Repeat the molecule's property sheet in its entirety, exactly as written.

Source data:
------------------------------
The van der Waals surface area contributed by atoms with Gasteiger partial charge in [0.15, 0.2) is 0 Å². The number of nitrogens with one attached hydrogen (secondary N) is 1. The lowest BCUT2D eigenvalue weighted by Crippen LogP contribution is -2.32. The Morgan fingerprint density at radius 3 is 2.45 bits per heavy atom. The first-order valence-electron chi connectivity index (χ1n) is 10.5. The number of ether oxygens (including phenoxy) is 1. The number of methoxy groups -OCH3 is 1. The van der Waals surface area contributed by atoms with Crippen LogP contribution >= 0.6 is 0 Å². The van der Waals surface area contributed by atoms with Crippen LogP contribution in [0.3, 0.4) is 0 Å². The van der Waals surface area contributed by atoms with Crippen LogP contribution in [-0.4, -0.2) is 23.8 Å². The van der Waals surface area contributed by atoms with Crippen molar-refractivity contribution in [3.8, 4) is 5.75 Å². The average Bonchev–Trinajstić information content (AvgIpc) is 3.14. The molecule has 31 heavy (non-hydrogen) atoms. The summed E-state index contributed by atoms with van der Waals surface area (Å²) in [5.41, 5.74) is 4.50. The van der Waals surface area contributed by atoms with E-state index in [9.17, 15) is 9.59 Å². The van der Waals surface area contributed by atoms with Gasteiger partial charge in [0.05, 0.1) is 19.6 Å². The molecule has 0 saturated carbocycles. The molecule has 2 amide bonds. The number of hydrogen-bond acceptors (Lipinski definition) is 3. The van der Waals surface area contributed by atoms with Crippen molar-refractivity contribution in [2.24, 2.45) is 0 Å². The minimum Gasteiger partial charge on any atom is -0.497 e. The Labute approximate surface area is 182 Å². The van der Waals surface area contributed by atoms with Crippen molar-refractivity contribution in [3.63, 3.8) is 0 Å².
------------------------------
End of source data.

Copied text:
The van der Waals surface area contributed by atoms with Gasteiger partial charge in [0.15, 0.2) is 0 Å². The number of nitrogens with one attached hydrogen (secondary N) is 1. The lowest BCUT2D eigenvalue weighted by Crippen LogP contribution is -2.32. The Morgan fingerprint density at radius 3 is 2.45 bits per heavy atom. The first-order valence-electron chi connectivity index (χ1n) is 10.5. The number of ether oxygens (including phenoxy) is 1. The number of methoxy groups -OCH3 is 1. The van der Waals surface area contributed by atoms with Crippen LogP contribution >= 0.6 is 0 Å². The van der Waals surface area contributed by atoms with Crippen LogP contribution in [0.3, 0.4) is 0 Å². The van der Waals surface area contributed by atoms with Crippen LogP contribution in [-0.4, -0.2) is 23.8 Å². The van der Waals surface area contributed by atoms with Crippen molar-refractivity contribution in [3.8, 4) is 5.75 Å². The average Bonchev–Trinajstić information content (AvgIpc) is 3.14. The molecule has 31 heavy (non-hydrogen) atoms. The summed E-state index contributed by atoms with van der Waals surface area (Å²) in [5.41, 5.74) is 4.50. The van der Waals surface area contributed by atoms with E-state index in [9.17, 15) is 9.59 Å². The van der Waals surface area contributed by atoms with Gasteiger partial charge in [0.05, 0.1) is 19.6 Å². The molecule has 0 saturated carbocycles. The molecule has 2 amide bonds. The number of hydrogen-bond acceptors (Lipinski definition) is 3. The van der Waals surface area contributed by atoms with Crippen molar-refractivity contribution in [2.24, 2.45) is 0 Å². The minimum Gasteiger partial charge on any atom is -0.497 e. The Labute approximate surface area is 182 Å². The van der Waals surface area contributed by atoms with Crippen molar-refractivity contribution in [3.63, 3.8) is 0 Å².